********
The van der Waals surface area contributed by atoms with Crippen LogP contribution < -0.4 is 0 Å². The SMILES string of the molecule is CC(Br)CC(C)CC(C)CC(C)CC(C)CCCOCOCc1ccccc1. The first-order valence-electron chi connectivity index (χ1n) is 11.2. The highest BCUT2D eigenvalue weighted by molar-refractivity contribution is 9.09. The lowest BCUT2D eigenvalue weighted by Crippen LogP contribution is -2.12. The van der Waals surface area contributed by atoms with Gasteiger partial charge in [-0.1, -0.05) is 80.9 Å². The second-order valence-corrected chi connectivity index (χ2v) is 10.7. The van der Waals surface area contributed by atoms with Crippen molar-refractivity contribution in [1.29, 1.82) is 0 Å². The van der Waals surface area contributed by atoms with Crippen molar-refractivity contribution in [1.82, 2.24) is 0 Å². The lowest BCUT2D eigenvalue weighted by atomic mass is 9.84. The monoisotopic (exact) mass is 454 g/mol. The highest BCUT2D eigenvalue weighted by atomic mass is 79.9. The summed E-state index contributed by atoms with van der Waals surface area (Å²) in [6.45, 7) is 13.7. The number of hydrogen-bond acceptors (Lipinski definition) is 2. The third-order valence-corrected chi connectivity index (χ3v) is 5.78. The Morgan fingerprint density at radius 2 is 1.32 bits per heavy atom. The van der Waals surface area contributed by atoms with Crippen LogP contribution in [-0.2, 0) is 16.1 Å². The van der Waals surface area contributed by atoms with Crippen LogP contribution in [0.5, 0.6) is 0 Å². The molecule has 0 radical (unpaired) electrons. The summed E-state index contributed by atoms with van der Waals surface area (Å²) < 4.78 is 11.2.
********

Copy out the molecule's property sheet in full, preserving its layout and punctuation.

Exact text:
The van der Waals surface area contributed by atoms with Crippen LogP contribution < -0.4 is 0 Å². The SMILES string of the molecule is CC(Br)CC(C)CC(C)CC(C)CC(C)CCCOCOCc1ccccc1. The first-order valence-electron chi connectivity index (χ1n) is 11.2. The highest BCUT2D eigenvalue weighted by molar-refractivity contribution is 9.09. The lowest BCUT2D eigenvalue weighted by Crippen LogP contribution is -2.12. The van der Waals surface area contributed by atoms with Gasteiger partial charge in [-0.1, -0.05) is 80.9 Å². The second-order valence-corrected chi connectivity index (χ2v) is 10.7. The van der Waals surface area contributed by atoms with Crippen molar-refractivity contribution in [1.29, 1.82) is 0 Å². The van der Waals surface area contributed by atoms with Crippen molar-refractivity contribution in [1.82, 2.24) is 0 Å². The lowest BCUT2D eigenvalue weighted by atomic mass is 9.84. The monoisotopic (exact) mass is 454 g/mol. The highest BCUT2D eigenvalue weighted by atomic mass is 79.9. The summed E-state index contributed by atoms with van der Waals surface area (Å²) in [6.45, 7) is 13.7. The number of hydrogen-bond acceptors (Lipinski definition) is 2. The third-order valence-corrected chi connectivity index (χ3v) is 5.78. The Morgan fingerprint density at radius 2 is 1.32 bits per heavy atom. The van der Waals surface area contributed by atoms with Crippen LogP contribution in [-0.2, 0) is 16.1 Å². The van der Waals surface area contributed by atoms with Crippen LogP contribution in [0.5, 0.6) is 0 Å². The molecule has 0 radical (unpaired) electrons. The summed E-state index contributed by atoms with van der Waals surface area (Å²) < 4.78 is 11.2.